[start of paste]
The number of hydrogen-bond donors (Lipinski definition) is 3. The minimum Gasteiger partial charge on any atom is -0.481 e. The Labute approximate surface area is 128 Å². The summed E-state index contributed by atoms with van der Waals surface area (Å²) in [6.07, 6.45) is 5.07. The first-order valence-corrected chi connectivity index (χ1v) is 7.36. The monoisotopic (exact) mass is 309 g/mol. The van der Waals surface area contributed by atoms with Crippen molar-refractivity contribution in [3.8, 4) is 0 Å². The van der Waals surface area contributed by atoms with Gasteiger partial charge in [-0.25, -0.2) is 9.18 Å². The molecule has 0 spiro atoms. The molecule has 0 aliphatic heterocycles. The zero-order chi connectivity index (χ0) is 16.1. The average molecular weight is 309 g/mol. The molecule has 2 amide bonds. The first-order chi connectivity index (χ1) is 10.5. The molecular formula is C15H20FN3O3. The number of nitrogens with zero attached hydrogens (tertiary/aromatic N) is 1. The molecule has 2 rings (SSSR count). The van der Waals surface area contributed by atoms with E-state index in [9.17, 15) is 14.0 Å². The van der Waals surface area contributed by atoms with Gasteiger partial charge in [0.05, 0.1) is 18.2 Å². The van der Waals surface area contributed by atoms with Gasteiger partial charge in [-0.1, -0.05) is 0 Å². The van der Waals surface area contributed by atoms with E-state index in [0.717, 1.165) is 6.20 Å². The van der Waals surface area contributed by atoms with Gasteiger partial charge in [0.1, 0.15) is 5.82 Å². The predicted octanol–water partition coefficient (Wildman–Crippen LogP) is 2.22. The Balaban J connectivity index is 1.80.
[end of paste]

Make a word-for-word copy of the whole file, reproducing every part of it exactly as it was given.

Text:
The number of hydrogen-bond donors (Lipinski definition) is 3. The minimum Gasteiger partial charge on any atom is -0.481 e. The Labute approximate surface area is 128 Å². The summed E-state index contributed by atoms with van der Waals surface area (Å²) in [6.07, 6.45) is 5.07. The first-order valence-corrected chi connectivity index (χ1v) is 7.36. The monoisotopic (exact) mass is 309 g/mol. The van der Waals surface area contributed by atoms with Crippen molar-refractivity contribution in [3.8, 4) is 0 Å². The van der Waals surface area contributed by atoms with Gasteiger partial charge in [-0.25, -0.2) is 9.18 Å². The molecule has 0 spiro atoms. The molecule has 0 aliphatic heterocycles. The zero-order chi connectivity index (χ0) is 16.1. The average molecular weight is 309 g/mol. The molecule has 2 amide bonds. The first-order chi connectivity index (χ1) is 10.5. The molecular formula is C15H20FN3O3. The number of nitrogens with zero attached hydrogens (tertiary/aromatic N) is 1. The molecule has 2 rings (SSSR count). The van der Waals surface area contributed by atoms with E-state index in [9.17, 15) is 14.0 Å². The van der Waals surface area contributed by atoms with Gasteiger partial charge in [0.05, 0.1) is 18.2 Å². The van der Waals surface area contributed by atoms with Gasteiger partial charge in [-0.1, -0.05) is 0 Å². The van der Waals surface area contributed by atoms with E-state index in [0.717, 1.165) is 6.20 Å². The van der Waals surface area contributed by atoms with Gasteiger partial charge in [0.1, 0.15) is 5.82 Å². The predicted octanol–water partition coefficient (Wildman–Crippen LogP) is 2.22. The Balaban J connectivity index is 1.80.